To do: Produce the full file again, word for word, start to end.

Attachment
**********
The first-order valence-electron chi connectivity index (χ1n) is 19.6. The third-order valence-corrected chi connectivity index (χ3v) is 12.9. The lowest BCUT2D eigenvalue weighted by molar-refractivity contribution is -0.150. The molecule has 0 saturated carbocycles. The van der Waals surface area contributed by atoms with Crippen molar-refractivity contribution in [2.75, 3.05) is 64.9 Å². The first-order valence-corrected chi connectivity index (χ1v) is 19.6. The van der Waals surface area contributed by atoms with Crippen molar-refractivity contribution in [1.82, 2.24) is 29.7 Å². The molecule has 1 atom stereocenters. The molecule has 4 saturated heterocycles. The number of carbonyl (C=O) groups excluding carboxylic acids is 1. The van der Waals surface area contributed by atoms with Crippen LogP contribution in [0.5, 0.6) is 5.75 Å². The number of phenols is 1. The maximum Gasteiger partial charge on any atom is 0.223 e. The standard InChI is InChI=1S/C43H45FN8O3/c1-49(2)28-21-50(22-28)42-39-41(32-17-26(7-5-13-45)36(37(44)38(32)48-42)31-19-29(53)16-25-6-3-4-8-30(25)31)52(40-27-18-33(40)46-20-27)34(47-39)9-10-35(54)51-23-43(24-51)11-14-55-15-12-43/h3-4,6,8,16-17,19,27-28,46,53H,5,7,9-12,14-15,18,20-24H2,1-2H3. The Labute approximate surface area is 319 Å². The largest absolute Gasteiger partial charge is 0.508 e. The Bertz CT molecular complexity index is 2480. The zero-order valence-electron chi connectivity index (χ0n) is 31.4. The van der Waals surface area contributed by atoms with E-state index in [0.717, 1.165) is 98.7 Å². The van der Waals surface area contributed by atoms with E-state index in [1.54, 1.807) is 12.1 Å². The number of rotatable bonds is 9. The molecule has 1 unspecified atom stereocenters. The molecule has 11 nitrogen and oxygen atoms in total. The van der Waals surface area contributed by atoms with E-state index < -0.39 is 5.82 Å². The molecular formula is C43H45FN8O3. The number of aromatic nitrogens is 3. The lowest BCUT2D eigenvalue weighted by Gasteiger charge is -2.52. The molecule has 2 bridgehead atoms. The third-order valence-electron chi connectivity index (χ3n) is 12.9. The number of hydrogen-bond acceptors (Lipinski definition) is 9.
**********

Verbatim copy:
The first-order valence-electron chi connectivity index (χ1n) is 19.6. The third-order valence-corrected chi connectivity index (χ3v) is 12.9. The lowest BCUT2D eigenvalue weighted by molar-refractivity contribution is -0.150. The molecule has 0 saturated carbocycles. The van der Waals surface area contributed by atoms with Crippen molar-refractivity contribution in [2.75, 3.05) is 64.9 Å². The first-order valence-corrected chi connectivity index (χ1v) is 19.6. The van der Waals surface area contributed by atoms with Crippen molar-refractivity contribution in [1.82, 2.24) is 29.7 Å². The molecule has 1 atom stereocenters. The molecule has 4 saturated heterocycles. The number of carbonyl (C=O) groups excluding carboxylic acids is 1. The van der Waals surface area contributed by atoms with Crippen LogP contribution in [0.5, 0.6) is 5.75 Å². The number of phenols is 1. The maximum Gasteiger partial charge on any atom is 0.223 e. The standard InChI is InChI=1S/C43H45FN8O3/c1-49(2)28-21-50(22-28)42-39-41(32-17-26(7-5-13-45)36(37(44)38(32)48-42)31-19-29(53)16-25-6-3-4-8-30(25)31)52(40-27-18-33(40)46-20-27)34(47-39)9-10-35(54)51-23-43(24-51)11-14-55-15-12-43/h3-4,6,8,16-17,19,27-28,46,53H,5,7,9-12,14-15,18,20-24H2,1-2H3. The Labute approximate surface area is 319 Å². The largest absolute Gasteiger partial charge is 0.508 e. The Bertz CT molecular complexity index is 2480. The zero-order valence-electron chi connectivity index (χ0n) is 31.4. The van der Waals surface area contributed by atoms with E-state index in [0.717, 1.165) is 98.7 Å². The van der Waals surface area contributed by atoms with E-state index in [1.54, 1.807) is 12.1 Å². The number of rotatable bonds is 9. The molecule has 1 unspecified atom stereocenters. The molecule has 11 nitrogen and oxygen atoms in total. The van der Waals surface area contributed by atoms with E-state index < -0.39 is 5.82 Å². The molecular formula is C43H45FN8O3. The number of aromatic nitrogens is 3. The lowest BCUT2D eigenvalue weighted by Gasteiger charge is -2.52. The molecule has 2 bridgehead atoms. The third-order valence-electron chi connectivity index (χ3n) is 12.9. The number of hydrogen-bond acceptors (Lipinski definition) is 9.